Sonny has a temper as well as other underlying issues, but he makes a genuine effort to rectify things with his new congregation.  He even brings boxes of groceries to the doorsteps of poor families. It is never clear whether he is simply trying to make personal amends for past transgressions, or just a flawed man with a good heart. The viewer is never allowed to feel sure either way, but ends up empathizing with him nonetheless. Every scene and line of utterance becomes more revealing.

Duvall gives a strong performance. I felt this may be his signature role and that comes after a long line of already brilliant performances.  I enjoyed his running ‘conversations with the Lord’ that he has when he is alone or just walking down the street.  The conversation that he has with the police is amusing as is the final scene that is shown over the closing credits.

The casting is unique.  June Carter Cash plays his mother, which is interesting by the fact that in real-life she was only two years older than Duvall.  Farrah Fawcett plays his wife, and although she was much younger than him, I felt she did a good job and made a perfect fit.  Billy Bob Thornton gets a memorable cameo as a man who initially wants to destroy the church with a bulldozer, but then with Sonny’s help becomes spiritually awakened.  I also very much liked James Beasley in the supporting role as the minister who helps Sonny start up his new church.  His calm and collected manner helped balance Duvall’s intensity.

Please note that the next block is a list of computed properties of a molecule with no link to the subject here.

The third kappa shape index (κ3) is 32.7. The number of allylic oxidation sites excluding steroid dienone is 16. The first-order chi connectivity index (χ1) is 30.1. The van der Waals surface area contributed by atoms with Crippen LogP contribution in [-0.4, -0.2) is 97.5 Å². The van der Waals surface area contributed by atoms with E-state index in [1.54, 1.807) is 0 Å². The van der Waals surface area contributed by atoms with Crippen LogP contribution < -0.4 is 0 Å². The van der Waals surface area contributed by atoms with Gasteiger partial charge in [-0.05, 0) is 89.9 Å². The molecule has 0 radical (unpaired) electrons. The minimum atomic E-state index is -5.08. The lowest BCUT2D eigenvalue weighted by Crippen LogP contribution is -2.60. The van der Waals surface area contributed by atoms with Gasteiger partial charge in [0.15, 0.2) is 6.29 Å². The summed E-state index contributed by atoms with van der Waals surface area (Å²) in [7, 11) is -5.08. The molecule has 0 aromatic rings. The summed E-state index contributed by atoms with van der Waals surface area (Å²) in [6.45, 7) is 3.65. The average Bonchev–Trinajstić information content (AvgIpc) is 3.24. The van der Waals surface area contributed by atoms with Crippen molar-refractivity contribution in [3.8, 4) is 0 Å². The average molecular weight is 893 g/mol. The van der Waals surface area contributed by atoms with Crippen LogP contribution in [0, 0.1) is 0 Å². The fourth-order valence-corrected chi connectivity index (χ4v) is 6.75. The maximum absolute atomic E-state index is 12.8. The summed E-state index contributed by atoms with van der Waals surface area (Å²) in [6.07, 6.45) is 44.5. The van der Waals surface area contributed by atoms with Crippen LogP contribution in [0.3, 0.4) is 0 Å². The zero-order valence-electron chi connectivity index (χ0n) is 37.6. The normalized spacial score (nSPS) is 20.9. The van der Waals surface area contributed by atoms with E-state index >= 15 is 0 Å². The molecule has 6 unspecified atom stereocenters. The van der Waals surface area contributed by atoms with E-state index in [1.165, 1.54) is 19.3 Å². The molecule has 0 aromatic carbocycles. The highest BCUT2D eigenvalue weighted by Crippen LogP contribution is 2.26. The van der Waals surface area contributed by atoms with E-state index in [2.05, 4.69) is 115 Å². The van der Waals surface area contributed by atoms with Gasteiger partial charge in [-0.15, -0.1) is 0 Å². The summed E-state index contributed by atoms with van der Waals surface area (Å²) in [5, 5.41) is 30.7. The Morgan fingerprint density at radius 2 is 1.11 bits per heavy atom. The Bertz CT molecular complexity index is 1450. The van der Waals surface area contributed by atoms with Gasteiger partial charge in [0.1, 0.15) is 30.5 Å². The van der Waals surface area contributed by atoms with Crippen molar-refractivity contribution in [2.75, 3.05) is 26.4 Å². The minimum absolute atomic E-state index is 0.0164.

The supporting players were all amateur actors, some of which had never performed in front of the camera before.  Director Duvall was known during filming to keep the atmosphere loose.  He allowed his cast to ad-lib, which gives the film a more authentic feel.  Just like with other actors who turned to directing, like Paul Newman and Marlon Brando, Duvall has scenes that stretch out much longer than most films.  This is done to give the actors more control over their characters and allow their performances alone to carry the scene.  I also liked the fact that the supporting cast was almost all African-American and the story centered on a white minister preaching to a black congregation.

Duvall has long been known to be an admirer of the south, so it is no surprise that the story takes place there or that the shooting was on-location.  He captures the ambience of the region and people quite well, including the sound of the heat bugs buzzing at night.

The only issue I had with the film involves the scene where Sonny kills his wife’s lover. He does this by hitting him over the head with a baseball bat during a little league game while in front of many onlookers.  In most real-life accounts when something similar to this happens people will usually gang up on the culprit and physically subdue him, or chase after him until the police arrive while here the onlookers allow Sonny to peacefully walk away.  Other than that I thought this was a great character study and I would highly recommend it.

My Rating: 8 out of 10 

Released: October 9, 1997 

Runtime: 2Hours 14Minutes 

Rated PG-13 

Director: Robert Duvall 

Studio: Butcher Run Films 

Available: VHS, DVD, Amazon Instant Video